Kevin Quick Murder Case Day 9: Testimony from Key Witness
A key witness for prosecutors in a central Virginia murder case says she helped the suspects in the days after the killing of Waynesboro Police Reserve Captain Kevin Quick.
ROANOKE, Va. (WVIR) - A key witness for prosecutors in a central Virginia murder case says she helped the suspects in the days after the killing of Waynesboro Police Reserve Captain Kevin Wayne Quick.
Day nine of the trial focused on what one witness says the defendants did in the days after they allegedly abducted and murdered the officer.
Four suspects - Daniel Mathis, Shantai Shelton, Mersadies Shelton and Kweli Uhuru (aka Travis Bell) - are charged with kidnapping, murder, racketeering and robbery in connection to Quick’s death back in 2014.
Two other suspects - Anthony Stokes and Halisi Uhuru - are not charged in the murder, but are accused of being the gang's ring leaders in a racketeering conspiracy.
All six defendants are allegedly members of the 99 Goon Syndikate, which may have ties to the Bloods.
The prosecution called Leslie Casterlow to the witness stand Thursday. She has pleaded guilty to obstruction of justice for her role in this alleged gang conspiracy.
Casterlow says she's a close friend of the alleged gang leaders - Halisi Uhuru and Anthony Stokes - and claims she drove with one of them to go pick up the other defendants in Louisa County just days after Quick was murdered.
Casterlow testified that she only learned of the murder while helping the suspects get food and hotel rooms. She says Mersadies Shelton said, "They'll never find his body. He's in the woods with a bullet in his head somewhere in Columbia."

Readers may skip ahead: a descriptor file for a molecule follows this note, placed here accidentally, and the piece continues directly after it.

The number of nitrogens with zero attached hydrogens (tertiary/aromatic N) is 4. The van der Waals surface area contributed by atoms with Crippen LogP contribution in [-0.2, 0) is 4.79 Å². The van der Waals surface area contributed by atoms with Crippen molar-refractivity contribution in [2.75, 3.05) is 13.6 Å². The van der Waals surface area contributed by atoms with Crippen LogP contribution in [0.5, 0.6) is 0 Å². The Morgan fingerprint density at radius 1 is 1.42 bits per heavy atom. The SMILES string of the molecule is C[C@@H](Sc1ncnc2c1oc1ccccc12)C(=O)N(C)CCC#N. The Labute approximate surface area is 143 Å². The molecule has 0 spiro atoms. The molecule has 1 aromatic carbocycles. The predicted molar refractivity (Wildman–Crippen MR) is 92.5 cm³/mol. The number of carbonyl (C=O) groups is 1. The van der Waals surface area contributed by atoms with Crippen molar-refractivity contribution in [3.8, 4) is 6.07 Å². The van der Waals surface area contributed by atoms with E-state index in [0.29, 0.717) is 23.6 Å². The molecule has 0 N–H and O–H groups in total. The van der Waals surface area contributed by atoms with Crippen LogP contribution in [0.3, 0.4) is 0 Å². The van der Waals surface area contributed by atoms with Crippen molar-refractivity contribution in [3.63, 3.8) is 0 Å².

Investigators found Quick’s body on February 6, 2014, in a wooded area of Goochland County.
Casterlow had already helped the suspects burn a vehicle registration in Quick's name, and had gotten rid of the officer's ATM card for them.
The witness also claims she saw Stokes throw pieces of a gun out of a moving car while they were driving on the beltway in Fairfax County. Casterlow later directed police to the weapon.
Defense attorneys spent several hours cross-examining Casterlow, questioning what they call inconsistent statements, but she was able to clarify almost every alleged discrepancy they brought up.
Cross-examination in this case can be a lengthy process as each of the six defendants has their own attorneys. At one point Thursday, attorneys for one suspect actually objected to questioning from another.
The prosecution says it is nowhere near done presenting evidence in the case. Prosecutors tell NBC29 they're not expecting to rest anytime soon, and anticipate calling witnesses well beyond this week.